Starting Tuberous Begonias Indoors

Forcing Tuberous Begonias Indoors - Longfield Gardens

Begonias grow well in hanging baskets, containers and beds and borders. 

Have you heard the old saying “You can’t fool Mother Nature?” Clearly whomever coined the phrase never started tuberous begonias indoors!

Gardeners are always eager for the gardening season to begin, and sometimes winter can make us feel less like cozy hibernating bears and more like caged lions. Our patience usually runs out far before Old Man Frost is ready to move on. Starting plants indoors lets you get a head start on the gardening season and also scratches the gardener’s itch in those last few weeks of winter.

Tuberous begonias are lush, shade-loving plants with thick, waxy leaves and big, rose-like flowers in beautiful colors. The plants have either an upright or cascading habit, depending on the variety you choose. They are easy to grow in garden beds, landscaped areas and all sorts of containers.

In all but the warmest climates, starting tuberous begonias indoors is well worth the effort. You’ll have flowering plants more than a month earlier, and once they start blooming, they’ll continue non-stop until fall.

Forcing Tuberous Begonias Indoors - Longfield Gardens

Make your own growing chamber with peat pots, a dinner plate and a cake topper or terrarrium cover.

How To Start the Tubers Indoors

Begin by collecting your supplies. You will need:

  • Quality indoor growing mix (don’t use garden soil or compost)
  • Plastic seed trays or peat pots
  • Begonia tubers (one per pot or seed tray compartment)
  • Cake topper, terrarium or clear plastic food wrap to hold in moisture
  • Plate or tray for the base of your growing chamber
Forcing Tuberous Begonias Indoors - Longfield Gardens

Peat pots and seed trays work equally well for starting begonia tubers.

Fill the seed tray or pot about 2/3 full of moist growing mix. Place the begonia tuber into the pot with the concave side facing up and the domed side resting on the soil.  Cover the tuber with about an inch of soil. Water lightly and cover the tray or pots with the cake topper, terrarium or clear plastic food wrap. You can also place your seed trays inside a plastic storage container with a clear lid.

Covering the trays or pots will help encourage the tubers to sprout, by keeping the soil consistently moist and warm. In most cases, you won’t need to water again between the time you plant and when the tubers sprout. Check the tubers about once a week to make sure the soil is not drying out. If so, just water lightly.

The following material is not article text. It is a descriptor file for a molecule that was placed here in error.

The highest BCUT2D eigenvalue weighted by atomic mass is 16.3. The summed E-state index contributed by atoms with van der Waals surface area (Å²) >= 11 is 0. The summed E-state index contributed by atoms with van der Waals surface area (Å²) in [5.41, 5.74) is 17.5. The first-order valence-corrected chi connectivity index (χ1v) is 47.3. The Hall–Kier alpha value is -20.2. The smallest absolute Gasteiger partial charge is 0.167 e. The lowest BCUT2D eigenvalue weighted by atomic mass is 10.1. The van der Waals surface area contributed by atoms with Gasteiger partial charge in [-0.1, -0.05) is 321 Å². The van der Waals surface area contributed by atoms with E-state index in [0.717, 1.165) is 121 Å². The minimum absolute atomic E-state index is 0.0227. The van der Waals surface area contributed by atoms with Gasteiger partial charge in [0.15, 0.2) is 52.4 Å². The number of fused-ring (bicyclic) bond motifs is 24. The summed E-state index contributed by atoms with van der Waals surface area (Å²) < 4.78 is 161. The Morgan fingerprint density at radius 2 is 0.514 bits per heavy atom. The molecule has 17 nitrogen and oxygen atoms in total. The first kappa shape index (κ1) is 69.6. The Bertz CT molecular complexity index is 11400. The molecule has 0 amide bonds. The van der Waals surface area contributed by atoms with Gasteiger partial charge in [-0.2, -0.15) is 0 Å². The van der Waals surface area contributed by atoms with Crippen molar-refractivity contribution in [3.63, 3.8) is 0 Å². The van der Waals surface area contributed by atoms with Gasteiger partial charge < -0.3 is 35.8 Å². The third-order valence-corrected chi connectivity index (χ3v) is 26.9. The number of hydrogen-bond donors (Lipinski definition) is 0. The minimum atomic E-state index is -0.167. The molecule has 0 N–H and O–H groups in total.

Grow your baby begonias in a warm (75-80°F) place where there is indirect light. It will usually take 2-4 weeks for the tubers to sprout. When the sprouts are about a half inch tall, remove the covers and move the young plants to a sunny window or put them under grow lights.

Forcing Tuberous Begonias Indoors - Longfield Gardens

Potted tuberous begonias will flower continuously on a shady patio or porch.

From Bulb to Bloom

As your begonia plants start to leaf out, water as needed to keep the soil lightly moist.  Eventually, you’ll need to transplant the tubers into larger pots. You can give them each their own pot, or put a couple tubers into a larger container. When transplanting, the tubers should be no more than 1″ below the soil surface.

You can move the plants outdoors after any threat of frost has passed. Check your zone for suitable planting times. Tuberous begonias look stunning in shade gardens, as borders for walkways, mass planted in landscapes and in containers and hanging baskets. If you are transplanting them into your garden, choose a location with well-drained soil and 4-6 hours of indirect sunlight per day. Begonias won’t tolerate hot, midday sun, but they can take a lot of heat and humidity — as long as you water when needed.

If you can recommend a special technique for starting or growing begonias, please leave a comment below!